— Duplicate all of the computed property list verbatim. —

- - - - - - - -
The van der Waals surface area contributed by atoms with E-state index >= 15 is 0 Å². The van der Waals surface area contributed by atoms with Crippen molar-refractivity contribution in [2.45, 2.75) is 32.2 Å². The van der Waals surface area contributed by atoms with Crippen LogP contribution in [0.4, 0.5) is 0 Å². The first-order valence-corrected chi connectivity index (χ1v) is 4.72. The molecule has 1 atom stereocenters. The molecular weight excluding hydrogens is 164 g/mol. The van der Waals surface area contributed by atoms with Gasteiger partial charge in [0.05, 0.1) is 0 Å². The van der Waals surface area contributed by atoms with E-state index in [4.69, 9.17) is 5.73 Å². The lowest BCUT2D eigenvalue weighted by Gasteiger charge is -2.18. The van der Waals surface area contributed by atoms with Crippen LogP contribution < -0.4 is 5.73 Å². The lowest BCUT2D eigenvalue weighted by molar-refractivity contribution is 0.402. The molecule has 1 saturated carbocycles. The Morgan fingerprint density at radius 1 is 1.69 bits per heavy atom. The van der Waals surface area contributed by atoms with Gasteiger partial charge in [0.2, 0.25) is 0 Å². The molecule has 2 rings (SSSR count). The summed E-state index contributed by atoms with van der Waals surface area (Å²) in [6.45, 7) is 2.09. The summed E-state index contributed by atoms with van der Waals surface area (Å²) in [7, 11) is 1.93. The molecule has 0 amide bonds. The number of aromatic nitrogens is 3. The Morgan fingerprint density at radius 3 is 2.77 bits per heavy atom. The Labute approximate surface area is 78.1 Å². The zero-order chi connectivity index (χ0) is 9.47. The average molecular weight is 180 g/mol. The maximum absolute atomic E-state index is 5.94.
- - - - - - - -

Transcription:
The van der Waals surface area contributed by atoms with E-state index >= 15 is 0 Å². The van der Waals surface area contributed by atoms with Crippen molar-refractivity contribution in [2.45, 2.75) is 32.2 Å². The van der Waals surface area contributed by atoms with Crippen LogP contribution in [0.4, 0.5) is 0 Å². The first-order valence-corrected chi connectivity index (χ1v) is 4.72. The molecule has 1 atom stereocenters. The molecular weight excluding hydrogens is 164 g/mol. The van der Waals surface area contributed by atoms with Gasteiger partial charge in [0.05, 0.1) is 0 Å². The van der Waals surface area contributed by atoms with E-state index in [4.69, 9.17) is 5.73 Å². The lowest BCUT2D eigenvalue weighted by Gasteiger charge is -2.18. The van der Waals surface area contributed by atoms with Crippen LogP contribution < -0.4 is 5.73 Å². The lowest BCUT2D eigenvalue weighted by molar-refractivity contribution is 0.402. The molecule has 1 saturated carbocycles. The Morgan fingerprint density at radius 1 is 1.69 bits per heavy atom. The van der Waals surface area contributed by atoms with Gasteiger partial charge in [0.2, 0.25) is 0 Å². The molecule has 2 rings (SSSR count). The summed E-state index contributed by atoms with van der Waals surface area (Å²) in [6.45, 7) is 2.09. The summed E-state index contributed by atoms with van der Waals surface area (Å²) in [7, 11) is 1.93. The molecule has 0 amide bonds. The number of aromatic nitrogens is 3. The Morgan fingerprint density at radius 3 is 2.77 bits per heavy atom. The Labute approximate surface area is 78.1 Å². The zero-order chi connectivity index (χ0) is 9.47. The average molecular weight is 180 g/mol. The maximum absolute atomic E-state index is 5.94.